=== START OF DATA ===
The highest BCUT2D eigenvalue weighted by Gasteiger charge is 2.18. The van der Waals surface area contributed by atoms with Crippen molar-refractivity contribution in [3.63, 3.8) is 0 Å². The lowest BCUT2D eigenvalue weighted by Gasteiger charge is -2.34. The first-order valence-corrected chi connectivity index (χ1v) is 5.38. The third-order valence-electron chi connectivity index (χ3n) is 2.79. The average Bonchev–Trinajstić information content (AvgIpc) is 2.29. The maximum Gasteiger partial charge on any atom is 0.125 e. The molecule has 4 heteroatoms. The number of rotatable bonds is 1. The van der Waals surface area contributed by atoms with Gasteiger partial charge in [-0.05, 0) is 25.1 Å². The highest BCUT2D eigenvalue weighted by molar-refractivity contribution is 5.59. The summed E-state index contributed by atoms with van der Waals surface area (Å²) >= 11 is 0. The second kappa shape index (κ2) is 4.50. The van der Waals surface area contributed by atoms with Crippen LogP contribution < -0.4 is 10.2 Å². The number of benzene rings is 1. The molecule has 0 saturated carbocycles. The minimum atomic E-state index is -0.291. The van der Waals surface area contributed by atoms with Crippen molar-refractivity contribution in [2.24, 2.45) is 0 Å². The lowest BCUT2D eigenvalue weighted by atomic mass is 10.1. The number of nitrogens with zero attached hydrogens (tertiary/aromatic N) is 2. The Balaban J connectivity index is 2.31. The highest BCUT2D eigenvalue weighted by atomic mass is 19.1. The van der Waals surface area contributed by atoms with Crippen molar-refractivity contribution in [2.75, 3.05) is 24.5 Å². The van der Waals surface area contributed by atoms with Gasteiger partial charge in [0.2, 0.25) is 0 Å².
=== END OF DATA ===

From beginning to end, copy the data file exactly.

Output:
The highest BCUT2D eigenvalue weighted by Gasteiger charge is 2.18. The van der Waals surface area contributed by atoms with Crippen molar-refractivity contribution in [3.63, 3.8) is 0 Å². The lowest BCUT2D eigenvalue weighted by Gasteiger charge is -2.34. The first-order valence-corrected chi connectivity index (χ1v) is 5.38. The third-order valence-electron chi connectivity index (χ3n) is 2.79. The average Bonchev–Trinajstić information content (AvgIpc) is 2.29. The maximum Gasteiger partial charge on any atom is 0.125 e. The molecule has 4 heteroatoms. The number of rotatable bonds is 1. The van der Waals surface area contributed by atoms with Gasteiger partial charge in [-0.05, 0) is 25.1 Å². The highest BCUT2D eigenvalue weighted by molar-refractivity contribution is 5.59. The summed E-state index contributed by atoms with van der Waals surface area (Å²) >= 11 is 0. The second kappa shape index (κ2) is 4.50. The van der Waals surface area contributed by atoms with Crippen LogP contribution < -0.4 is 10.2 Å². The number of benzene rings is 1. The molecule has 0 saturated carbocycles. The minimum atomic E-state index is -0.291. The van der Waals surface area contributed by atoms with Crippen molar-refractivity contribution in [2.24, 2.45) is 0 Å². The lowest BCUT2D eigenvalue weighted by atomic mass is 10.1. The number of nitrogens with zero attached hydrogens (tertiary/aromatic N) is 2. The Balaban J connectivity index is 2.31. The highest BCUT2D eigenvalue weighted by atomic mass is 19.1. The van der Waals surface area contributed by atoms with Crippen molar-refractivity contribution in [2.75, 3.05) is 24.5 Å². The van der Waals surface area contributed by atoms with Gasteiger partial charge in [0.2, 0.25) is 0 Å².